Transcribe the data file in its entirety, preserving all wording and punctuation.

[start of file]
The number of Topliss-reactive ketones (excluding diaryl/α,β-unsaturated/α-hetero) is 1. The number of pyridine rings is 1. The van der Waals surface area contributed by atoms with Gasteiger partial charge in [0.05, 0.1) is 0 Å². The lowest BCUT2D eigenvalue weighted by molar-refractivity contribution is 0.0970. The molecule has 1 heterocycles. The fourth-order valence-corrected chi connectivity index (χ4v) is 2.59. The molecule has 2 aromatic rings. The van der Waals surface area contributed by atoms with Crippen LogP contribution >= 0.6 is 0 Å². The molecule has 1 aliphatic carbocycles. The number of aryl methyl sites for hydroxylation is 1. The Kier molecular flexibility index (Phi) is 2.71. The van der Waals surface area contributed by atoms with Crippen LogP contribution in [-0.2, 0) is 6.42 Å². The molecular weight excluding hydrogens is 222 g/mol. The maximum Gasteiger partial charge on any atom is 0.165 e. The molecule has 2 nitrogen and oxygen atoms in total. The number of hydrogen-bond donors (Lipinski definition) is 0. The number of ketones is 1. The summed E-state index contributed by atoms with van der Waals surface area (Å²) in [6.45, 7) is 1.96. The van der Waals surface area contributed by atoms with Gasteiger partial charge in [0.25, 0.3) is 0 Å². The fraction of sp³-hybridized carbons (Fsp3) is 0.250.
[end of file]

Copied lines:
The number of Topliss-reactive ketones (excluding diaryl/α,β-unsaturated/α-hetero) is 1. The number of pyridine rings is 1. The van der Waals surface area contributed by atoms with Gasteiger partial charge in [0.05, 0.1) is 0 Å². The lowest BCUT2D eigenvalue weighted by molar-refractivity contribution is 0.0970. The molecule has 1 heterocycles. The fourth-order valence-corrected chi connectivity index (χ4v) is 2.59. The molecule has 2 aromatic rings. The van der Waals surface area contributed by atoms with Crippen LogP contribution >= 0.6 is 0 Å². The molecule has 1 aliphatic carbocycles. The number of aryl methyl sites for hydroxylation is 1. The Kier molecular flexibility index (Phi) is 2.71. The van der Waals surface area contributed by atoms with Crippen LogP contribution in [-0.2, 0) is 6.42 Å². The molecular weight excluding hydrogens is 222 g/mol. The maximum Gasteiger partial charge on any atom is 0.165 e. The molecule has 2 nitrogen and oxygen atoms in total. The number of hydrogen-bond donors (Lipinski definition) is 0. The number of ketones is 1. The summed E-state index contributed by atoms with van der Waals surface area (Å²) in [6.45, 7) is 1.96. The van der Waals surface area contributed by atoms with Gasteiger partial charge in [0.25, 0.3) is 0 Å². The fraction of sp³-hybridized carbons (Fsp3) is 0.250.